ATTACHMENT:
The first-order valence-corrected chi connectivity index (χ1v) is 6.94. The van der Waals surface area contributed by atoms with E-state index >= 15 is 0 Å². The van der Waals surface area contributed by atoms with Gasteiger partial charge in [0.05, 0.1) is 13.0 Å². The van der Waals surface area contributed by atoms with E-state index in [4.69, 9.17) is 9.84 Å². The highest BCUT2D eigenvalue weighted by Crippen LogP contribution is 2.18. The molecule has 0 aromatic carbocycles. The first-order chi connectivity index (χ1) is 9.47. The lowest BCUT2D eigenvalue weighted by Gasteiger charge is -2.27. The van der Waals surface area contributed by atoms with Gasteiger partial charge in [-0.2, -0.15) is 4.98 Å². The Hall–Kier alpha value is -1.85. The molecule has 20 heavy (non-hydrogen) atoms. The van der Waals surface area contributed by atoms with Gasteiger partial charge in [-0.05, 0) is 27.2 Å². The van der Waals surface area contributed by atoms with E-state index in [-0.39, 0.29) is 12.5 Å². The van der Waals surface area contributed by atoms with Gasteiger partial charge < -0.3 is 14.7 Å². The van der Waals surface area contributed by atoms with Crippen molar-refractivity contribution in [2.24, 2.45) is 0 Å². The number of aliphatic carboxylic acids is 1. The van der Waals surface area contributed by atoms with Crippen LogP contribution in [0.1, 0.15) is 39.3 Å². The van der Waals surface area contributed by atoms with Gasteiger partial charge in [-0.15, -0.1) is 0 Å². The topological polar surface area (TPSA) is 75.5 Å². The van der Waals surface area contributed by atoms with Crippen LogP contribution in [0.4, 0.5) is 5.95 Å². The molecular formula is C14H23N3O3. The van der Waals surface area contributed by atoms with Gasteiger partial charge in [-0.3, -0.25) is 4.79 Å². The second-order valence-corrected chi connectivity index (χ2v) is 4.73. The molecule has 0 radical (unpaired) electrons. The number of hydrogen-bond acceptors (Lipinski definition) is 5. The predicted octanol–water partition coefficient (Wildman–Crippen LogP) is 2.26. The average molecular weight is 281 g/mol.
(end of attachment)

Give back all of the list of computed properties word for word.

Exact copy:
The first-order valence-corrected chi connectivity index (χ1v) is 6.94. The van der Waals surface area contributed by atoms with E-state index >= 15 is 0 Å². The van der Waals surface area contributed by atoms with Gasteiger partial charge in [0.05, 0.1) is 13.0 Å². The van der Waals surface area contributed by atoms with E-state index in [4.69, 9.17) is 9.84 Å². The highest BCUT2D eigenvalue weighted by Crippen LogP contribution is 2.18. The molecule has 0 aromatic carbocycles. The first-order chi connectivity index (χ1) is 9.47. The lowest BCUT2D eigenvalue weighted by Gasteiger charge is -2.27. The van der Waals surface area contributed by atoms with Gasteiger partial charge in [-0.2, -0.15) is 4.98 Å². The Hall–Kier alpha value is -1.85. The molecule has 20 heavy (non-hydrogen) atoms. The van der Waals surface area contributed by atoms with Gasteiger partial charge in [-0.05, 0) is 27.2 Å². The van der Waals surface area contributed by atoms with E-state index in [-0.39, 0.29) is 12.5 Å². The van der Waals surface area contributed by atoms with Gasteiger partial charge < -0.3 is 14.7 Å². The van der Waals surface area contributed by atoms with Crippen molar-refractivity contribution in [2.24, 2.45) is 0 Å². The number of aliphatic carboxylic acids is 1. The van der Waals surface area contributed by atoms with Crippen LogP contribution in [0.1, 0.15) is 39.3 Å². The van der Waals surface area contributed by atoms with Gasteiger partial charge in [-0.15, -0.1) is 0 Å². The topological polar surface area (TPSA) is 75.5 Å². The van der Waals surface area contributed by atoms with Crippen LogP contribution in [0.4, 0.5) is 5.95 Å². The molecular formula is C14H23N3O3. The van der Waals surface area contributed by atoms with Gasteiger partial charge in [-0.3, -0.25) is 4.79 Å². The second-order valence-corrected chi connectivity index (χ2v) is 4.73. The molecule has 0 radical (unpaired) electrons. The number of hydrogen-bond acceptors (Lipinski definition) is 5. The predicted octanol–water partition coefficient (Wildman–Crippen LogP) is 2.26. The average molecular weight is 281 g/mol.